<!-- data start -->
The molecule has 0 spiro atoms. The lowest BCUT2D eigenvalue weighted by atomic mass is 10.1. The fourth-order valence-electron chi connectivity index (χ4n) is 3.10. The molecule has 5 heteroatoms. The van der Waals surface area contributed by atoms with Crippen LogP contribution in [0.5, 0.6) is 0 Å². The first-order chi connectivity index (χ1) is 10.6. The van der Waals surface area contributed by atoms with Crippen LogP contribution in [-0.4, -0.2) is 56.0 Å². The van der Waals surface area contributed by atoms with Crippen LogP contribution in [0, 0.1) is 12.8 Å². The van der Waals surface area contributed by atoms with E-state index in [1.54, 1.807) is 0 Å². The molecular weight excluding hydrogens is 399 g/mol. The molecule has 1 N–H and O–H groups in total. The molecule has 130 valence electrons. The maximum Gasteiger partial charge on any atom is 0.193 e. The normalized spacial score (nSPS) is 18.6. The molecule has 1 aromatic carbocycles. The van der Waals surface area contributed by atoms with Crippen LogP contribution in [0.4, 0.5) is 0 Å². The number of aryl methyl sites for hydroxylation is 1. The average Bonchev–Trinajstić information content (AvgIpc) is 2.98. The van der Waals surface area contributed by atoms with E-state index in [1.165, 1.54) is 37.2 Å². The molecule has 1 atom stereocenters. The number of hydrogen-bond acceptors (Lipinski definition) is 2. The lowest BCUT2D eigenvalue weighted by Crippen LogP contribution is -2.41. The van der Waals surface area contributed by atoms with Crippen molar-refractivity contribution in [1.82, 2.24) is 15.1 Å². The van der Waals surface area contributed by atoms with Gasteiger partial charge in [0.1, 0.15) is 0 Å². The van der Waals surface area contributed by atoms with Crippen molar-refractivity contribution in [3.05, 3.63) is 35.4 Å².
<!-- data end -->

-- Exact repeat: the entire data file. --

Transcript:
The molecule has 0 spiro atoms. The lowest BCUT2D eigenvalue weighted by atomic mass is 10.1. The fourth-order valence-electron chi connectivity index (χ4n) is 3.10. The molecule has 5 heteroatoms. The van der Waals surface area contributed by atoms with Crippen LogP contribution in [0.5, 0.6) is 0 Å². The first-order chi connectivity index (χ1) is 10.6. The van der Waals surface area contributed by atoms with Crippen LogP contribution in [-0.4, -0.2) is 56.0 Å². The van der Waals surface area contributed by atoms with Crippen LogP contribution in [0, 0.1) is 12.8 Å². The van der Waals surface area contributed by atoms with E-state index in [1.54, 1.807) is 0 Å². The molecular weight excluding hydrogens is 399 g/mol. The molecule has 1 N–H and O–H groups in total. The molecule has 130 valence electrons. The maximum Gasteiger partial charge on any atom is 0.193 e. The normalized spacial score (nSPS) is 18.6. The molecule has 1 aromatic carbocycles. The van der Waals surface area contributed by atoms with Crippen LogP contribution in [0.4, 0.5) is 0 Å². The number of aryl methyl sites for hydroxylation is 1. The average Bonchev–Trinajstić information content (AvgIpc) is 2.98. The van der Waals surface area contributed by atoms with E-state index in [1.165, 1.54) is 37.2 Å². The molecule has 1 atom stereocenters. The number of hydrogen-bond acceptors (Lipinski definition) is 2. The lowest BCUT2D eigenvalue weighted by Crippen LogP contribution is -2.41. The van der Waals surface area contributed by atoms with Crippen molar-refractivity contribution in [1.82, 2.24) is 15.1 Å². The van der Waals surface area contributed by atoms with Gasteiger partial charge in [0.1, 0.15) is 0 Å². The van der Waals surface area contributed by atoms with Crippen molar-refractivity contribution in [3.05, 3.63) is 35.4 Å².